California Pizza Kitchen co-founder Rick Rosenfield, who stepped down as CEO of CPK in 2011 when it was acquired by private-equity firm Golden Gate Capital, is bringing another restaurant to the pizza segment with the introduction of Roca, a Roman-style pizza restaurant in California.
This isn’t California Pizza Kitchen 2.0, however, as Rosenfield has no intentions of growing the business to such heights, but he does want to grow it nationwide.
The first location opened in Glendale, Calif., as a pop-up over Memorial Day weekend, and is still open with no end date set. Last week, Roca announced one of its two full-time locations will open on the Westside of Los Angeles in Caruso’s Palisades Village later this year. A second unit in an as-yet undisclosed location will follow in the fall.
“I have always been a lover of pizza — whether it’s deep dish in my hometown, crispy New York-style, [or] California’s creative interpretations — but when I tried ‘al taglio’ for the first time in Rome a decade ago, I knew it was something I wanted to bring to the States and elevate with California’s fresh ingredients,” says Rosenfield in a statement. “We’re really proud of our product and have dedicated years to its development down to each individual source: the organic flour dough, the California tomatoes, the specialty cheeses.”
Pizza at Roca is served “by the cut” or “al taglio” — with full and half-pan options — and is similar in look to a thin focaccia but with elevated ingredients and fermentation in the dough to give a more complex taste.
The dough is long cold fermented for up to 72 hours by executive pizza chef Luigi Roditis who hails from Rome and lives in California, much like Roca the brand. The three-day fermentation allows for the dough to appear thick like focaccia but maintain a lighter quality on the inside.
Much like Roditis’ heritage, the name Roca comes from Rome “Ro” and California “Ca” to show that the menu is a true blending of both cultures. The traditional Roman dough and pizza style is complimented by classic California ingredients and local farmers.
Among the offerings on Roditis’ menu are the Calabrian Meatball, which is tomato sauce, house made beef and turkey meatballs, mozzarella, Parmigiano Reggiano, Calabrian chili and basil; and the Asparagus & Goat Cheese Pizza, which has an asparagus puree, asparagus spears, Laura Chenel goat cheese, mozzarella, red onion and mint.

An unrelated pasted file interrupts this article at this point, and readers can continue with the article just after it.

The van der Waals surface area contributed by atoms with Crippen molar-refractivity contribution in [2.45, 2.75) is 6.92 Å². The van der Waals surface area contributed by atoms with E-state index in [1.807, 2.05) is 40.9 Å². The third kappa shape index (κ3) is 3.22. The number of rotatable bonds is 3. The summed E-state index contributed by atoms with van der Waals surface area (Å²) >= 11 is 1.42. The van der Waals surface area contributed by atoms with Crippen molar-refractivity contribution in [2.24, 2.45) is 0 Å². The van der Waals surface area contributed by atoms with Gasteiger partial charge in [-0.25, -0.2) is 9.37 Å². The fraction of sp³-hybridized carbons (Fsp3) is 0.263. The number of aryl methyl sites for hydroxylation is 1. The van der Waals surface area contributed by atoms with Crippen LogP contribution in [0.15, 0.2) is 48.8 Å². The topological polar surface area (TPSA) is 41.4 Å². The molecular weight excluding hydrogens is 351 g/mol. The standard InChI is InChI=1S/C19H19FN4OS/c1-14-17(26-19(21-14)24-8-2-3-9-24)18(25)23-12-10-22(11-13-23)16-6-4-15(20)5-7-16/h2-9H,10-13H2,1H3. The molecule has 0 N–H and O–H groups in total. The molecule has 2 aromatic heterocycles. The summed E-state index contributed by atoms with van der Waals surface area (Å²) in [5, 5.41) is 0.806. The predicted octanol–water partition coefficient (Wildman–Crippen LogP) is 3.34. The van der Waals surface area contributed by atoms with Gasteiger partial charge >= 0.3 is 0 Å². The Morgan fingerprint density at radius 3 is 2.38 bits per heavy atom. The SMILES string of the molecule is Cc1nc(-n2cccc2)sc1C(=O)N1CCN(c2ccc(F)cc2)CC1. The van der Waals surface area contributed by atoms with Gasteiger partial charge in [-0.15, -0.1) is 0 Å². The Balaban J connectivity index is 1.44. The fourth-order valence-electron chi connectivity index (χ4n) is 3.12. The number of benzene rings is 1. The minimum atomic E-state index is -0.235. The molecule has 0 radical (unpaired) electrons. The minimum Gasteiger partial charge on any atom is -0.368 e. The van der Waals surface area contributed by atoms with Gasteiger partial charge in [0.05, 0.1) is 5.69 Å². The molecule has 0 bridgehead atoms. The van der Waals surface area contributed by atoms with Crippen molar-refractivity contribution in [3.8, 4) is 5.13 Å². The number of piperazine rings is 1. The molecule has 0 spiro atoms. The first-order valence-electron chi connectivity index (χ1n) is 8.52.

Roca was inspired by a visit to Rome, where Rosenfield and his wife went after selling California Pizza Kitchen over a decade ago. After coming back to America and studying the science of Roman pizza, Rosenfield and his partner decided to re-enter the restaurant business around 2016 with opening of upscale seafood restaurant Bottlefish in Brentwood, which closed permanently during COVID.
But pizza was never far from his mind.
“After Bottlefish, we thought ‘What would we do if we were getting into the pizza business today?’” Rosenfield told Nation’s Restaurant News.
The first thing to enter Rosenfield’s mind was farm-to-table ingredients, and the next was the style. As Rosenfield said, “the pizza for today is Roman.”
Part of that thinking was inspired by the pre-pandemic shift to a fast-casual business model as opposed to the casual-dining model of California Pizza Kitchen, and another part was a shift toward third-party delivery, heightened by the pandemic. As Rosenfield pointed out, “Roman pizza travels well.”
And there’s the all-important labor element. Fine-dining and casual-dining have higher labor needs and costs than fast-casual businesses, as Rosenfield noted. But more than that, even seating is being limited in the first two locations of Roca, to cut down on labor even further.
“These first two restaurants we're not going to have indoor seating, it is going to be takeout delivery, and third-party delivery or walk up curbside delivery. No indoor seating, but yes, outdoor seating,” said Rosenfield. “So that's what's really happened [because of COVID]. We did scale it down. And I think in the future there will be Rocas with some indoor seating, but they are going to be fast-casual. I think the labor model fits and the convenience factor is there.”